The highlight of the afternoon was a solo home run hit by Alex Rodriguez in the bottom of the second inning. His homer tied the game at one and was his second of the spring.
The only other run the Yankees plated was a sacrifice fly in the eighth inning off the bat of Kevin Russo which knocked in Eric Chavez.
The Twins roughed up starter Freddy Garcia for four earned runs on six hits in 2 2/3 innings. Garcia walked two and struck out three, but was scuffling from the get-go. In the top of the first, Jeff Bailey singled to score Denard Span.
In the bottom of the third the Twins took the lead, scoring three runs. Luke Hughes doubled to drive in Bailey. He later came to the plate, as did Bailey, on a ground-rule double by Rene Rivera later in the frame, giving Minnesota a 4-1 edge.
The Twins widened their lead in the fourth, scoring four more runs. The highlight of the inning was a three-run blast off the bat of Brian Dinkelman. Earlier in the inning Hughes reached on an error by Derek Jeter, as the Yankee Captain dropped a popup in the infield.
Jeter’s error allowed Span to cross the plate. Leading 8-2 in the ninth, Chris Herrmann grounded into a force out, permitting Justin Huber to score and give the Twins nine runs for the game.
The Yankees, now 6-10-2 in Grapefruit League play, will visit the Red Sox tomorrow night.
Notes & Things to Look Out For
· It’s amazing how things unfold sometimes. Recently I have sung the praises of the starting pitching and as soon as I commend them, they begin to falter. Freddy Garcia had a rough day. 2 2/3 innings pitched, four earned runs, six hits, two walks, and three Ks. His ERA this spring is now 4.70 and he holds a 1-1 record. Is his bid for a spot in the rotation in jeopardy now? Probably not, but I think the Yankees are going to be watching him a little closer from now on.
· Although the Yankees haven’t been scoring a lot of runs, the regulars have been hitting the ball pretty hard. Alex Rodriguez went 2-for-3 with a solo home run today. He is batting .440 at press time and as documented, he is in great shape. I read a few days ago that he “feels like he is in 2007 form.” If you recall, A-Rod hit 54 homers that season with 156 RBIs and secured a .314 batting average. I would like to see that again.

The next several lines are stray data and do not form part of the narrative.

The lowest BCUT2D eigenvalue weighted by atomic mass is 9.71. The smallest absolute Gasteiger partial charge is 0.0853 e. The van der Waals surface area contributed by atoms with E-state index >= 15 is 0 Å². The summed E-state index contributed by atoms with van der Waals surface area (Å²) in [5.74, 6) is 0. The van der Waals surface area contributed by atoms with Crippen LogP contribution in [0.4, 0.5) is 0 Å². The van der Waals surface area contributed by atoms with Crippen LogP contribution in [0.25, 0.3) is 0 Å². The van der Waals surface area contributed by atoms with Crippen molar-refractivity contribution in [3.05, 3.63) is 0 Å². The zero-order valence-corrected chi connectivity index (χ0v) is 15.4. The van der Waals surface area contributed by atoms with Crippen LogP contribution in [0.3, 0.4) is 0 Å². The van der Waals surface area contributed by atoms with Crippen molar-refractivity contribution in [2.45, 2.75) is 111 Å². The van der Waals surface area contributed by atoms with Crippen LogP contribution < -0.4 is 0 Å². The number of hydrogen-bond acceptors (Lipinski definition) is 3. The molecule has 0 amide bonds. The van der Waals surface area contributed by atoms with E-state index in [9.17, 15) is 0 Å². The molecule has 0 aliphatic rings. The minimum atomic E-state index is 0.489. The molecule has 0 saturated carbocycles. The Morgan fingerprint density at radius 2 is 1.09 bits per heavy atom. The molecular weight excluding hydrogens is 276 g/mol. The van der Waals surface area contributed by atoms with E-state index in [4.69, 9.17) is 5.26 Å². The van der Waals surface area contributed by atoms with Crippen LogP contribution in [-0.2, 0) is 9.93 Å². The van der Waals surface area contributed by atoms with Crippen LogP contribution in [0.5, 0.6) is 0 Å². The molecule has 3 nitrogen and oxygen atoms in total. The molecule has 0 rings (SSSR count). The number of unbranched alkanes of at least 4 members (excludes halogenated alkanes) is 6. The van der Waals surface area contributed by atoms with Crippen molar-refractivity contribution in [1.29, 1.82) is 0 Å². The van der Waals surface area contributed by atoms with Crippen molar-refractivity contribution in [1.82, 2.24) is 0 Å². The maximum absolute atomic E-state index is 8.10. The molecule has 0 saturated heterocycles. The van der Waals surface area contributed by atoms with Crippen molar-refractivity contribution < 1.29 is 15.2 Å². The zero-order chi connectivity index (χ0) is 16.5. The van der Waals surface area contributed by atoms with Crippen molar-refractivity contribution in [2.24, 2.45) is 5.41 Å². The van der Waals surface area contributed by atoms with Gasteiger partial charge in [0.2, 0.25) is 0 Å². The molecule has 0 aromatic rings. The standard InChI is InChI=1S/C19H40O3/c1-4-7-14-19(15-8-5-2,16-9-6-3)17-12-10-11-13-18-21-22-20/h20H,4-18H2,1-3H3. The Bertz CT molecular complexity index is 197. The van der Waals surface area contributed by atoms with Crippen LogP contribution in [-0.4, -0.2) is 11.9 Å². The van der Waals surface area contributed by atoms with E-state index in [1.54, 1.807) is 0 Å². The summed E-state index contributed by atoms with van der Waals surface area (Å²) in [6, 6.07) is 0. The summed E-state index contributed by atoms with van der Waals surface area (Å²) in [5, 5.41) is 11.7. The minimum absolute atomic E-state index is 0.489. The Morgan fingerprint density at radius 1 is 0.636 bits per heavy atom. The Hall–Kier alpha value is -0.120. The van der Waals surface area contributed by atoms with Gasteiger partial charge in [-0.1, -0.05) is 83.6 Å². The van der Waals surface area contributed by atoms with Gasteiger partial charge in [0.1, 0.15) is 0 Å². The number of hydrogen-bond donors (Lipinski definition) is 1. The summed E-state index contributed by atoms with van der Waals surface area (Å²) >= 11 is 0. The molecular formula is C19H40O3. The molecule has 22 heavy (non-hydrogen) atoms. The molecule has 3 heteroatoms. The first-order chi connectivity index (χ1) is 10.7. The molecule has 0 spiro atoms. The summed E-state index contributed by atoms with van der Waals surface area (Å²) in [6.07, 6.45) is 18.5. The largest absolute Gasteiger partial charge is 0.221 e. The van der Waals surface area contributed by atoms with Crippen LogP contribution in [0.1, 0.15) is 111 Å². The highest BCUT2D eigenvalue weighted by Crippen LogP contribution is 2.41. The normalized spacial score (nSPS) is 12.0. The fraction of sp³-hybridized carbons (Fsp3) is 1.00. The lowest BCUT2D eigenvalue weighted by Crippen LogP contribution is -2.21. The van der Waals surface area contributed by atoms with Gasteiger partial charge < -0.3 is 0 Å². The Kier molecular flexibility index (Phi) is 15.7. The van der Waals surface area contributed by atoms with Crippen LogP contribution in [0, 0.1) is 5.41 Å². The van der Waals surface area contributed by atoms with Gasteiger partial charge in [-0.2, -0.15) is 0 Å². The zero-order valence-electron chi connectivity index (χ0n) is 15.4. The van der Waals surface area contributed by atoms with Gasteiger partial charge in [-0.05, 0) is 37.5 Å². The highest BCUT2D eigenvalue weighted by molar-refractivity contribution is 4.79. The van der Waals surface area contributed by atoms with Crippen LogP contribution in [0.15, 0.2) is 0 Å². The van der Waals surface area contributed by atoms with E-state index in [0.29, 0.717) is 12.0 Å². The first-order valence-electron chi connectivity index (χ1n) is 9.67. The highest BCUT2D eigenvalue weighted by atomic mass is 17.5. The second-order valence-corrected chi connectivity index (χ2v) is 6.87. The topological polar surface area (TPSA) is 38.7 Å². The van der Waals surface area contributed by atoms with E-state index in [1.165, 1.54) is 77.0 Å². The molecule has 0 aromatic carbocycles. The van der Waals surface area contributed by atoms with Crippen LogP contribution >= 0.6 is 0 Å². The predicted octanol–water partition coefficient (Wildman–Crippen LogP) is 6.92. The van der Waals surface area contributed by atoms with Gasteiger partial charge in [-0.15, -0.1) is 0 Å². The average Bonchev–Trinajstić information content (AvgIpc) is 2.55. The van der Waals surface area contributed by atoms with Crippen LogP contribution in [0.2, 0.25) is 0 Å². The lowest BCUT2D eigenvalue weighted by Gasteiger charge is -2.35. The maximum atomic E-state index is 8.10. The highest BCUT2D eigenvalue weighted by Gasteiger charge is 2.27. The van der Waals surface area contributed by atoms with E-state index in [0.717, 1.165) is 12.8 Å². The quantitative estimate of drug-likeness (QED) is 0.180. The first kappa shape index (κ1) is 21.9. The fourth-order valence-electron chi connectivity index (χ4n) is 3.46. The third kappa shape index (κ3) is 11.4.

· Mark Teixeira added another spring hit and was 1-for-3 today. He is hitting .360 to this point. Hopefully he will finally start hot instead of pressing at the beginning of the year. Either way, he is raking this spring.
· Mariano Rivera, wearing his socks high, struck out the side in the bottom of the sixth. It was his first spring outing and he looked dominant, to no one’s surprise. There really isn’t anything to say that hasn’t already been said about how Rivera continues to shut down virtually every hitter he faces. He is one of the natural wonders of the world, or at least a natural wonder of baseball. He yawned after he walked off the mound, as if to say, “No big deal.” Nine of the 12 pitches he tossed were strikes.
· Rafael Soriano gave up his first hit of the spring in the fifth inning of today’s game, but worked around it. He surrendered a single to Denard Span, but allowed no runs. No walks or strikeouts, but he is a powerful force – at least that’s what I sense out of him. I get the feeling he is going to be one heck of a setup man.